Organizational culture

A number of years back an executive was asked to tell what he thought of organizational culture or what it meant. He replied essentially the same way a supreme court justice once gave in attempting to define pornography: “I can’t define it, but I know it when I see it.� This executive’s approach to defining organizational culture isn’t acceptable for our purposes. We need a basic definition to provide a point of departure for our quest to better understand the phenomenon. In this article we propose a specific definition and review several peripheral issues that revolve around this definition.

A Definition

There seems to be wide agreement that organizational culture refers to a system of shared meaning held by members that distinguish the organization from other organizations. This system of shared meaning is, on closer examination, a set of key characteristics that the organization values. The research suggests that there are seven primary characteristics that, in aggregate, capture the essence of an organization’s culture.

1. Innovation and risk taking: The degree to which employees are encouraged to be innovative and take risks.

2. Attention to detail: The degree to which employees are expected to exhibit precision, analysis, and attention to detail.

3. Outcome orientation: The degree to which management focuses on results or outcomes rather than on the techniques and processes used to achieve those outcomes.

4. People orientation: The degree to which management decisions take into consideration the effect of outcomes on people within the organization.

5. Team orientation: The degree to which work activities are organized around teams rather than individuals.

6. Aggressiveness: the degree to which people are aggressive and competitive rather than easy going

7. Stability: The degree to which organizational activities emphasize maintaining the status quo in contrast to growth.

Each of these characteristics exists on a continuum from low to high. Appraising the organization on these seven characteristics, then, gives a composite picture of the organization’s culture. This picture becomes the basis for feelings of shared understanding that members have about the organization, how things are done in it, and the way members are supposed to behave.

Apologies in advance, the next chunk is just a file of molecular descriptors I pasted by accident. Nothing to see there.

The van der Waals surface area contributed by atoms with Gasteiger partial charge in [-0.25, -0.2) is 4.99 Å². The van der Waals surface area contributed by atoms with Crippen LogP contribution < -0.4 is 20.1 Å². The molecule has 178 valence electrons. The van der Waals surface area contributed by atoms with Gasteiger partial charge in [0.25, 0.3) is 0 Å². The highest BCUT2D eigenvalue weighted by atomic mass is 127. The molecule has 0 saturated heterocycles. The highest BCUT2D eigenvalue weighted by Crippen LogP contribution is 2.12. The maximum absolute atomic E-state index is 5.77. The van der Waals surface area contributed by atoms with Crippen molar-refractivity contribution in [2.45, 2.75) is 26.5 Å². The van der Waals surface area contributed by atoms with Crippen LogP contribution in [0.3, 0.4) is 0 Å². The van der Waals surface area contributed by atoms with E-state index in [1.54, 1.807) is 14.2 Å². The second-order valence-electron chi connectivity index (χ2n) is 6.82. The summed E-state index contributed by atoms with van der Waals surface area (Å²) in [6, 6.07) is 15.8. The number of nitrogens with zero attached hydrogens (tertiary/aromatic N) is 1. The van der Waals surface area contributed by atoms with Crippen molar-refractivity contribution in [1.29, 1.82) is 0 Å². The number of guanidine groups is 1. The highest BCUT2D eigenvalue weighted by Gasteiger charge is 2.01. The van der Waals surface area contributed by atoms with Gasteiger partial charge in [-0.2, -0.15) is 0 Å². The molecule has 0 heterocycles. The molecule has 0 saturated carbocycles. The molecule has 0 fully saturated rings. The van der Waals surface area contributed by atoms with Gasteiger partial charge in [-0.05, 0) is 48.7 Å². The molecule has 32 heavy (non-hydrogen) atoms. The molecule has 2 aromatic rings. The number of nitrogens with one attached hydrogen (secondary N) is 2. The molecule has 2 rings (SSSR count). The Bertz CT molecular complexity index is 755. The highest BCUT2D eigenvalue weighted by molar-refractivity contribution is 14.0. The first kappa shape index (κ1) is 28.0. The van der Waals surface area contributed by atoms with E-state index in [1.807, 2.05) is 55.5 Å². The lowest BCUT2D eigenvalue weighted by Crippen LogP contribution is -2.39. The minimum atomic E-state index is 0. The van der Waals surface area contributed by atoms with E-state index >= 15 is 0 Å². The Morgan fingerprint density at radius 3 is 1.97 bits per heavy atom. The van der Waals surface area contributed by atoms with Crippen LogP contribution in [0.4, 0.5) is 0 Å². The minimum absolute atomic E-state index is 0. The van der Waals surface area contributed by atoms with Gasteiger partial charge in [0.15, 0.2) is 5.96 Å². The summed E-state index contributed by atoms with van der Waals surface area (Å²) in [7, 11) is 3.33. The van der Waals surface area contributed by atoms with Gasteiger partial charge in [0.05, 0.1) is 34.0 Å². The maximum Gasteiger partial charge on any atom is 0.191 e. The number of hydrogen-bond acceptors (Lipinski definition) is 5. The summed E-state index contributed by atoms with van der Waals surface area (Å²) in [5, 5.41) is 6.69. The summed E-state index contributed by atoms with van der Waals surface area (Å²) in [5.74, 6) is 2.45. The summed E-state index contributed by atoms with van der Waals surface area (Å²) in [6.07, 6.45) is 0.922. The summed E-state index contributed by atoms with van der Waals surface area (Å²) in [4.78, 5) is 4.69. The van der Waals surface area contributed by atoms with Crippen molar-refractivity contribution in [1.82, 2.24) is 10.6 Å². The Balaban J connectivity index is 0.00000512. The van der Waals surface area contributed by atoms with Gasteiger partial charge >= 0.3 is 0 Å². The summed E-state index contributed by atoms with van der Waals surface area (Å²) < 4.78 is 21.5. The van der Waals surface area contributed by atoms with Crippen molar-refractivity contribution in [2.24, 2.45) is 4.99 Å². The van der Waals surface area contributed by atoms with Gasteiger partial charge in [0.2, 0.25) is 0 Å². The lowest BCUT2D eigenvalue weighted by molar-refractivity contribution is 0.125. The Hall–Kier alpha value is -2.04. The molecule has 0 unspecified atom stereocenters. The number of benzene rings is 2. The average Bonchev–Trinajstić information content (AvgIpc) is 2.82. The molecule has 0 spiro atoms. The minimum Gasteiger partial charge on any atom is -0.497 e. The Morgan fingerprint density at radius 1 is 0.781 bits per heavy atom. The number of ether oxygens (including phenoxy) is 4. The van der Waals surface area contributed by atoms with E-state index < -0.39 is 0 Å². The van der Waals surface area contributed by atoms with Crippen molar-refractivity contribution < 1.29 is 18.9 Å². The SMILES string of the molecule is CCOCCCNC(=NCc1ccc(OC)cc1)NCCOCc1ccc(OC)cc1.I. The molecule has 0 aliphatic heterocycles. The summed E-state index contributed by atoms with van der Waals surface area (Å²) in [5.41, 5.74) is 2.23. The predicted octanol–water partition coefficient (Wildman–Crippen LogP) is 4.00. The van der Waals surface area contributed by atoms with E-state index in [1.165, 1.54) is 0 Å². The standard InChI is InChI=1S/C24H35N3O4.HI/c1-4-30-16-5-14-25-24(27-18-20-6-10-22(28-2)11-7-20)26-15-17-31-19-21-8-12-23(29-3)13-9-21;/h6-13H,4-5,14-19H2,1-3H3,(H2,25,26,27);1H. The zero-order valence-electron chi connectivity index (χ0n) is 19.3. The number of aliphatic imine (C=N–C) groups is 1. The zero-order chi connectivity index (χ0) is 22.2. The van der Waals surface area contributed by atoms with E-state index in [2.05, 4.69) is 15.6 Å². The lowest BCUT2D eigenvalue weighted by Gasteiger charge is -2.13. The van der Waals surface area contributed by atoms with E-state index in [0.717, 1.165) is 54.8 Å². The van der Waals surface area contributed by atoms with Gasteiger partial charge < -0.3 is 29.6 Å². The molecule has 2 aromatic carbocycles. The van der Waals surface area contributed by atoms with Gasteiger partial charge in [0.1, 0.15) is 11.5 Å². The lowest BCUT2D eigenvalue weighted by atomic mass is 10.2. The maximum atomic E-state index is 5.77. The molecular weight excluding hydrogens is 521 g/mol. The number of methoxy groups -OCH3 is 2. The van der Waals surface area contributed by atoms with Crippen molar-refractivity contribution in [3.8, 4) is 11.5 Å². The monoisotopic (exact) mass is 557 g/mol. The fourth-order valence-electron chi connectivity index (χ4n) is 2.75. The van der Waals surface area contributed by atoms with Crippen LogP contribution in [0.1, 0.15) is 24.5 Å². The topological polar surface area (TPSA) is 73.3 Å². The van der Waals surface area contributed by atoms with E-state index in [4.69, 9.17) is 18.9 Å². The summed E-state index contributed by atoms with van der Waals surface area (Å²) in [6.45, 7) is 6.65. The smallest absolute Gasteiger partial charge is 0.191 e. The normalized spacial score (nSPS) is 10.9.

The idea of viewing organizations as cultures—in which there is a system of shared meaning among members—is a relatively recent phenomenon. Until the mid-1980s, organizations were, for the most part, though of simply as rational means by which to coordinate and control a group of people. They had vertical levels, departments, authority relationships, authority relationships, and so forth. But organizations are more. They have personalities too, just like individuals. They can be rigid or flexible, unfriendly or supportive, innovative or conservative. General Electric offices and people are different from the offices and people at General Mills. Harvard and MIT are in the same business – education – and both located in Cambridge, Massachusetts, but each has a unique feeling and character beyond its structural characteristics. The IITs and IIMs are world class institutions in India, but both have a unique culture of their own. Organizational theorists now acknowledge this by recognizing the important role that culture plays in the lives of organization members. Interestingly, though the origin of culture as an independent variable affecting an employee’s attitudes and behavior can be traced back more than 50 years ago to the notion of institutionalization.

When an organization becomes institutionalized, it takes on a life of its own, apart from its founders or any of its members. Ross Perot created Electronic Data System (EDS) in the early 1960s, but he left in 1987 to found a new company, Perot Systems. EDS has continued to thrive despite the departure of its founder. Sony, Gillette, McDonald’s, and Disney are examples of organizations that have existed beyond the life of their founder or any one member.

In addition, when an organization becomes institutionalized, it becomes valued for itself, not merely for the goods or services it produces. It acquires immortality. If its original goals are no longer relevant, it doesn’t go out of business. Rather, it redefines itself. A classic example is the March of Dimes. It was originally created to fund the battle against polio. When polio, was essentially eradicated in the 1950s, the March of Dimes didn’t close down. It merely redefined its objectives as funding research for reducing birth defects and lowering infant mortality. Similarly, Mother Teresa founded Nirmal Bhavan to care for the lepers of Kolkata, even after her death the institution continues its good work.

Institution operates to produce common understandings among members about what is appropriate and, fundamentally, meaningful behavior. So when an organization takes on institutional permanence, acceptable modes of behavior become largely self-evident to its members. As we’ll see, this is essentially the same thing that organizational culture does. So an understanding of what makes up an organization’s culture, and how it is created, sustained and learned will enhance our ability to explain and predict the behavior of people at work.